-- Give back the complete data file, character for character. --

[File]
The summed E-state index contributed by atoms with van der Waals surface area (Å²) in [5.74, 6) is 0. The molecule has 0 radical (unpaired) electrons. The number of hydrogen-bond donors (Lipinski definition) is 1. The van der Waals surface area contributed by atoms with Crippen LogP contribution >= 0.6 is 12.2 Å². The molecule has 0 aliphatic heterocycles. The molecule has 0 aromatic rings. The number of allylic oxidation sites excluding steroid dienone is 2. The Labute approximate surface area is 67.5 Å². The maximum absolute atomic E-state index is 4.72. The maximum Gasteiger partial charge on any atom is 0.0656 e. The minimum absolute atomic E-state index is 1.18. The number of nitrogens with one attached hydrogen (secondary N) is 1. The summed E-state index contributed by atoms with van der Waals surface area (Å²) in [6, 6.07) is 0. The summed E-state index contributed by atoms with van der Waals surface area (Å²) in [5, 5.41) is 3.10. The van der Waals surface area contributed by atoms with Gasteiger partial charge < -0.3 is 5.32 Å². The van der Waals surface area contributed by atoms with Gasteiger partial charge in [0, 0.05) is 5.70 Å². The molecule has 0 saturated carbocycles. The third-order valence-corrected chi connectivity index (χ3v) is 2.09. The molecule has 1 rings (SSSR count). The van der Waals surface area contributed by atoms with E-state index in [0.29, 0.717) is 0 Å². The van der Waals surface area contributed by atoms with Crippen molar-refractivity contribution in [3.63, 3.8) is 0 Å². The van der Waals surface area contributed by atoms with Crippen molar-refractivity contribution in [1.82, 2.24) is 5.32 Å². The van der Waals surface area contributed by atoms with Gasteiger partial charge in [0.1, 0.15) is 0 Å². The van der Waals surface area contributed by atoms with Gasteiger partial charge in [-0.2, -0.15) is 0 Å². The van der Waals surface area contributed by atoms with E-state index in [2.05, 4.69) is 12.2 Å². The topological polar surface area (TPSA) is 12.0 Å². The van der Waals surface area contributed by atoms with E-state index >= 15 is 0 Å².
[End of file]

The summed E-state index contributed by atoms with van der Waals surface area (Å²) in [5.74, 6) is 0. The molecule has 0 radical (unpaired) electrons. The number of hydrogen-bond donors (Lipinski definition) is 1. The van der Waals surface area contributed by atoms with Crippen LogP contribution >= 0.6 is 12.2 Å². The molecule has 0 aliphatic heterocycles. The molecule has 0 aromatic rings. The number of allylic oxidation sites excluding steroid dienone is 2. The Labute approximate surface area is 67.5 Å². The maximum absolute atomic E-state index is 4.72. The maximum Gasteiger partial charge on any atom is 0.0656 e. The minimum absolute atomic E-state index is 1.18. The number of nitrogens with one attached hydrogen (secondary N) is 1. The summed E-state index contributed by atoms with van der Waals surface area (Å²) in [6, 6.07) is 0. The summed E-state index contributed by atoms with van der Waals surface area (Å²) in [5, 5.41) is 3.10. The van der Waals surface area contributed by atoms with Gasteiger partial charge < -0.3 is 5.32 Å². The van der Waals surface area contributed by atoms with Gasteiger partial charge in [0, 0.05) is 5.70 Å². The molecule has 0 saturated carbocycles. The third-order valence-corrected chi connectivity index (χ3v) is 2.09. The molecule has 1 rings (SSSR count). The van der Waals surface area contributed by atoms with E-state index in [0.29, 0.717) is 0 Å². The van der Waals surface area contributed by atoms with Crippen molar-refractivity contribution in [3.63, 3.8) is 0 Å². The van der Waals surface area contributed by atoms with Crippen molar-refractivity contribution in [1.82, 2.24) is 5.32 Å². The van der Waals surface area contributed by atoms with Gasteiger partial charge in [0.1, 0.15) is 0 Å². The van der Waals surface area contributed by atoms with Gasteiger partial charge in [-0.2, -0.15) is 0 Å². The van der Waals surface area contributed by atoms with E-state index in [2.05, 4.69) is 12.2 Å². The topological polar surface area (TPSA) is 12.0 Å². The van der Waals surface area contributed by atoms with E-state index >= 15 is 0 Å².